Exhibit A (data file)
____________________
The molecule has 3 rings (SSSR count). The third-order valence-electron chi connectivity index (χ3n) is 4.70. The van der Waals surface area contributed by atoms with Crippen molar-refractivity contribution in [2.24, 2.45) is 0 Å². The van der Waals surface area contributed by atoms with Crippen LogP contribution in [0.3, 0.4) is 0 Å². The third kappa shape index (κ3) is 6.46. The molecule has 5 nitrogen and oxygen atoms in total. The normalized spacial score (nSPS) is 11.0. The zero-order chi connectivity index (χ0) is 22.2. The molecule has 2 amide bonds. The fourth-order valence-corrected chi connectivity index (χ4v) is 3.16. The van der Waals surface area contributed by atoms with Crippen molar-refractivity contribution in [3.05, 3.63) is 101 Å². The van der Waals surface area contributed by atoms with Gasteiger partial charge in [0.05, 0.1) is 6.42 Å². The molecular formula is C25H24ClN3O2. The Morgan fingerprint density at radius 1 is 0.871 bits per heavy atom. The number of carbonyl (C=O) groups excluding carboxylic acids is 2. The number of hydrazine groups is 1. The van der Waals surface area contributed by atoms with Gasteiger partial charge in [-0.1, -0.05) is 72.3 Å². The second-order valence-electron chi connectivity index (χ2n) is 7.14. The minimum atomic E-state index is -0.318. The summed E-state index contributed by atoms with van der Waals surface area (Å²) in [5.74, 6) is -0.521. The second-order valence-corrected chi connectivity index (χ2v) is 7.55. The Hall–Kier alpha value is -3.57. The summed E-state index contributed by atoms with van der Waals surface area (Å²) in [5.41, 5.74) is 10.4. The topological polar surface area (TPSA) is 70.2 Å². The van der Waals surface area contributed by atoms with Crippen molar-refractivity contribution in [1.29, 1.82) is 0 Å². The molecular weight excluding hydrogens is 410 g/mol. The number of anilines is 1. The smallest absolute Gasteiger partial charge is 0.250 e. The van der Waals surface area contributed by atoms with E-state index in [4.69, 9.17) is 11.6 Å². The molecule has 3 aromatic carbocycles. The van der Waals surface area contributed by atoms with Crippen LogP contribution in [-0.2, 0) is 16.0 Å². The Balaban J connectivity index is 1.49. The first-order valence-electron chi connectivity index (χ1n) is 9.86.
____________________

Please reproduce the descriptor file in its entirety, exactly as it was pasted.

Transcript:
The molecule has 3 rings (SSSR count). The third-order valence-electron chi connectivity index (χ3n) is 4.70. The van der Waals surface area contributed by atoms with Crippen molar-refractivity contribution in [2.24, 2.45) is 0 Å². The van der Waals surface area contributed by atoms with Crippen LogP contribution in [0.3, 0.4) is 0 Å². The third kappa shape index (κ3) is 6.46. The molecule has 5 nitrogen and oxygen atoms in total. The normalized spacial score (nSPS) is 11.0. The zero-order chi connectivity index (χ0) is 22.2. The molecule has 2 amide bonds. The fourth-order valence-corrected chi connectivity index (χ4v) is 3.16. The van der Waals surface area contributed by atoms with Crippen molar-refractivity contribution in [3.05, 3.63) is 101 Å². The van der Waals surface area contributed by atoms with Gasteiger partial charge in [0.05, 0.1) is 6.42 Å². The molecular formula is C25H24ClN3O2. The Morgan fingerprint density at radius 1 is 0.871 bits per heavy atom. The number of carbonyl (C=O) groups excluding carboxylic acids is 2. The number of hydrazine groups is 1. The van der Waals surface area contributed by atoms with Gasteiger partial charge in [-0.1, -0.05) is 72.3 Å². The second-order valence-electron chi connectivity index (χ2n) is 7.14. The minimum atomic E-state index is -0.318. The summed E-state index contributed by atoms with van der Waals surface area (Å²) in [5.74, 6) is -0.521. The second-order valence-corrected chi connectivity index (χ2v) is 7.55. The Hall–Kier alpha value is -3.57. The summed E-state index contributed by atoms with van der Waals surface area (Å²) in [5.41, 5.74) is 10.4. The topological polar surface area (TPSA) is 70.2 Å². The van der Waals surface area contributed by atoms with Crippen molar-refractivity contribution in [1.29, 1.82) is 0 Å². The molecular weight excluding hydrogens is 410 g/mol. The number of anilines is 1. The smallest absolute Gasteiger partial charge is 0.250 e. The van der Waals surface area contributed by atoms with E-state index in [4.69, 9.17) is 11.6 Å². The molecule has 3 aromatic carbocycles. The van der Waals surface area contributed by atoms with Crippen LogP contribution in [-0.2, 0) is 16.0 Å². The Balaban J connectivity index is 1.49. The first-order valence-electron chi connectivity index (χ1n) is 9.86.